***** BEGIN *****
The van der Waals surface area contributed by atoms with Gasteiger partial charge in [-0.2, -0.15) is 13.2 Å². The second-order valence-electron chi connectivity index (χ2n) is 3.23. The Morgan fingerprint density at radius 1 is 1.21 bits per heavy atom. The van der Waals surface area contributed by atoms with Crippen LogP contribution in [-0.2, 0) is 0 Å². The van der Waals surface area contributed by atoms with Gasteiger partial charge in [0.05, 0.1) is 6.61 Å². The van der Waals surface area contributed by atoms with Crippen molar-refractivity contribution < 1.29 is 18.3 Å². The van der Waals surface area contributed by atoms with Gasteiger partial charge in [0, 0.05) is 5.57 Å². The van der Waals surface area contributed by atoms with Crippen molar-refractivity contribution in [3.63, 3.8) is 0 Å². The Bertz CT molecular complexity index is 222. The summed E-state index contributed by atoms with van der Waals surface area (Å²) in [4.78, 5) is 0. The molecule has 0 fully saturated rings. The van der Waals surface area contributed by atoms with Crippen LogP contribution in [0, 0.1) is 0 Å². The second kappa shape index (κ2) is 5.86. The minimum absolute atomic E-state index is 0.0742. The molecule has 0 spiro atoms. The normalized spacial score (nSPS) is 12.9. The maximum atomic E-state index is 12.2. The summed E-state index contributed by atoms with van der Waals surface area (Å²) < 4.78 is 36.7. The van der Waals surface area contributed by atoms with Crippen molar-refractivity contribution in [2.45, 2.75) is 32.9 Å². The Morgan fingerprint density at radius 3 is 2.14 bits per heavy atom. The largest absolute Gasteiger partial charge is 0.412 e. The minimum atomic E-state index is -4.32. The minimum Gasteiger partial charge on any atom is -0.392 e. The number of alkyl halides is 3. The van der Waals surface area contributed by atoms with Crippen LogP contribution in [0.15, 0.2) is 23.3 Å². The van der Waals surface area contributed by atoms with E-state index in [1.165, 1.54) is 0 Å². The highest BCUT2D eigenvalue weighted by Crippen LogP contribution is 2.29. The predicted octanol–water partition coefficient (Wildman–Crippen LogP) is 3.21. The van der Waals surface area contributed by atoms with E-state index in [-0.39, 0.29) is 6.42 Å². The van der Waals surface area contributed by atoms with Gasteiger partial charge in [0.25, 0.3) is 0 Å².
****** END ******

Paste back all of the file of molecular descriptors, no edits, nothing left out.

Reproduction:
The van der Waals surface area contributed by atoms with Gasteiger partial charge in [-0.2, -0.15) is 13.2 Å². The second-order valence-electron chi connectivity index (χ2n) is 3.23. The Morgan fingerprint density at radius 1 is 1.21 bits per heavy atom. The van der Waals surface area contributed by atoms with Crippen LogP contribution in [-0.2, 0) is 0 Å². The van der Waals surface area contributed by atoms with Gasteiger partial charge in [0.05, 0.1) is 6.61 Å². The van der Waals surface area contributed by atoms with Crippen molar-refractivity contribution < 1.29 is 18.3 Å². The van der Waals surface area contributed by atoms with Gasteiger partial charge in [0, 0.05) is 5.57 Å². The van der Waals surface area contributed by atoms with Crippen molar-refractivity contribution in [3.63, 3.8) is 0 Å². The Bertz CT molecular complexity index is 222. The summed E-state index contributed by atoms with van der Waals surface area (Å²) in [4.78, 5) is 0. The molecule has 0 fully saturated rings. The van der Waals surface area contributed by atoms with Crippen LogP contribution in [0, 0.1) is 0 Å². The second kappa shape index (κ2) is 5.86. The minimum absolute atomic E-state index is 0.0742. The molecule has 0 spiro atoms. The normalized spacial score (nSPS) is 12.9. The maximum atomic E-state index is 12.2. The summed E-state index contributed by atoms with van der Waals surface area (Å²) < 4.78 is 36.7. The van der Waals surface area contributed by atoms with Crippen molar-refractivity contribution in [2.45, 2.75) is 32.9 Å². The Morgan fingerprint density at radius 3 is 2.14 bits per heavy atom. The largest absolute Gasteiger partial charge is 0.412 e. The minimum atomic E-state index is -4.32. The minimum Gasteiger partial charge on any atom is -0.392 e. The number of alkyl halides is 3. The van der Waals surface area contributed by atoms with Crippen LogP contribution in [0.15, 0.2) is 23.3 Å². The van der Waals surface area contributed by atoms with E-state index in [1.165, 1.54) is 0 Å². The highest BCUT2D eigenvalue weighted by Crippen LogP contribution is 2.29. The predicted octanol–water partition coefficient (Wildman–Crippen LogP) is 3.21. The van der Waals surface area contributed by atoms with E-state index in [-0.39, 0.29) is 6.42 Å². The van der Waals surface area contributed by atoms with Gasteiger partial charge in [0.25, 0.3) is 0 Å².